Skills Minister Nick Boles has posed a series of hard questions for the future of FE and skills. But for Lynne Sedgmore they raise just as many issues about the minister and the government as they do of the sector.
It is unusual for a Minister to be as clear as Nick Boles has been about his priorities for discussion with the sector.
At the Association of Employment and Learning Providers conference, he set out the same four questions that he first mentioned in Westminster Hall just over a fortnight ago.
They are a good guide to the areas where government is focusing attention in relation to FE and each indicates the possible direction of change.
They also reveal some policy confusion and unhelpful assumptions.
The first question concerns the age at which vocational education should start — should it be 14 or 16?
It raises issues about the role of university technical colleges (and their half-brothers about which ministers rarely speak — studio schools and career colleges) as well as the role of FE colleges themselves.
The fact that most FE colleges currently undertake a richer and more complex set of missions, which inter-relate and can be mutually supportive, is routinely ignored
It is odd however because one might have thought that the question had been answered definitively by his colleague [Schools Minister] Nick Gibb who has only recently insisted that all pupils follow the academic path prescribed by the EBacc until age 16.
The insistence that all pupils study English, maths, science, a modern foreign language and history or geography, as well as moves to make GCSEs harder effectively squeezes out time for any serious engagement with vocational education. Is the question really still open or do ministers just not talk to each other?
The second question should quash any thoughts that the ‘Dual Mandate’ consultation was closely aligned with Vince Cable and might fall from the agenda when he fell from power.
Mr Boles asks exactly the same question. ‘Should colleges specialise?’ and to avoid any doubt asks whether some should focus more on ‘higher level skills’ and some on ‘training’ for those who have not had an ‘adequate education’.
Far from being novel, the Dual Mandate proposals reflect what appears to be the default option in Whitehall when considering FE — separate out higher level work into a limited set of high status institutions which are allowed to prosper: and retain a set of post-16 secondary moderns subject to ever more detailed central prescription.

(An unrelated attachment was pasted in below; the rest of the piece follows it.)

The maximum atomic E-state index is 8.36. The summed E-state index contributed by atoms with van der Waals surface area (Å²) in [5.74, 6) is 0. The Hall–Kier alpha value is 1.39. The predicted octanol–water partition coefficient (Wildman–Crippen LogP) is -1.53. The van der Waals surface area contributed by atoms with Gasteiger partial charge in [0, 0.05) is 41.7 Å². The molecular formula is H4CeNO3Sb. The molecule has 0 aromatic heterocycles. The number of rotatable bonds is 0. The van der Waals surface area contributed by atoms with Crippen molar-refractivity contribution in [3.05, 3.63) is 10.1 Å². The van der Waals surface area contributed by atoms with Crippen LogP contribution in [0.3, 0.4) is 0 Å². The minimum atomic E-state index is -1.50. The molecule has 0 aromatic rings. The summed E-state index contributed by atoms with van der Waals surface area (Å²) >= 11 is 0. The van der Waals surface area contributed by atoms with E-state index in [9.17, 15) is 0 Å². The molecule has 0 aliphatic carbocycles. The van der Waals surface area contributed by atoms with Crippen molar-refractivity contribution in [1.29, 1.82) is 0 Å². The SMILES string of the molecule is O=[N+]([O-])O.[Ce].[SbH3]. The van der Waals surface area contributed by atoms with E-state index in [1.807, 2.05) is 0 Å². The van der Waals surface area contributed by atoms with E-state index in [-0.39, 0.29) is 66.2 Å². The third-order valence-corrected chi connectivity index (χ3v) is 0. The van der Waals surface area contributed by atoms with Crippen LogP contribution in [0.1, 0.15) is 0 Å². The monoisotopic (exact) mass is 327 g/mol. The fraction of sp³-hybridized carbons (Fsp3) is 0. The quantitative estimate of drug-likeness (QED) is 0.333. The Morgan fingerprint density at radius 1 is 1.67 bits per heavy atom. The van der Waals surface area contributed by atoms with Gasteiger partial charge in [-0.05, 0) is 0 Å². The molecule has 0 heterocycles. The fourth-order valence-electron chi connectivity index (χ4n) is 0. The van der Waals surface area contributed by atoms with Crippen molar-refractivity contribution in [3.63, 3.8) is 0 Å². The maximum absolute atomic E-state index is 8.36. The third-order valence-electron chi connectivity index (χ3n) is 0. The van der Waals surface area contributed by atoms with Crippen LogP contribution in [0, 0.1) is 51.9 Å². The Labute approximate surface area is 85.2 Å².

The fact that most FE colleges currently undertake a richer and more complex set of missions, which inter-relate and can be mutually supportive, is routinely ignored.
The third question asks who should make decisions about any re-organisation; ministers, local enterprises or combined authorities. The answer ‘none of the above’, though perfectly reasonable, doesn’t appear to be contemplated. The question moreover is ominously silent about whether ‘making decisions’ is limited to approval of college proposals or prefigures a much more active set of interventions as seen in Wales, Scotland and Northern Ireland where there has been sector wide rationalisation.
Whichever it is, it is curious that a minister who believes passionately in the efficacy of markets should limit the choice to one of which public sector bureaucracy should dictate the re-organisation of independent colleges.
It also seems risky to contemplate wholesale structural change at a time of destabilising cuts in funding.
The final question asks whether we have the right set of qualifications and whether the government has ‘been prescriptive enough’.
It is hard to know where to start. Someone should take Mr Boles aside and point out the long and sorry history of failed government reforms to the curriculum — GNVQs, AVCEs, the Diploma, the QCF.
They should point out the slowly unfolding disaster of compulsory resits in GCSE English and maths; they should show him the massive degree of prescription embodied in the funding and eligibility rules set out in ever expanding documentation from the Skills Funding Agency.
Like FE college specialization, the reform of vocational qualifications has long been seen in Whitehall as magic bullet, but a true reforming minister should ask himself whether he really wants to see any more of this.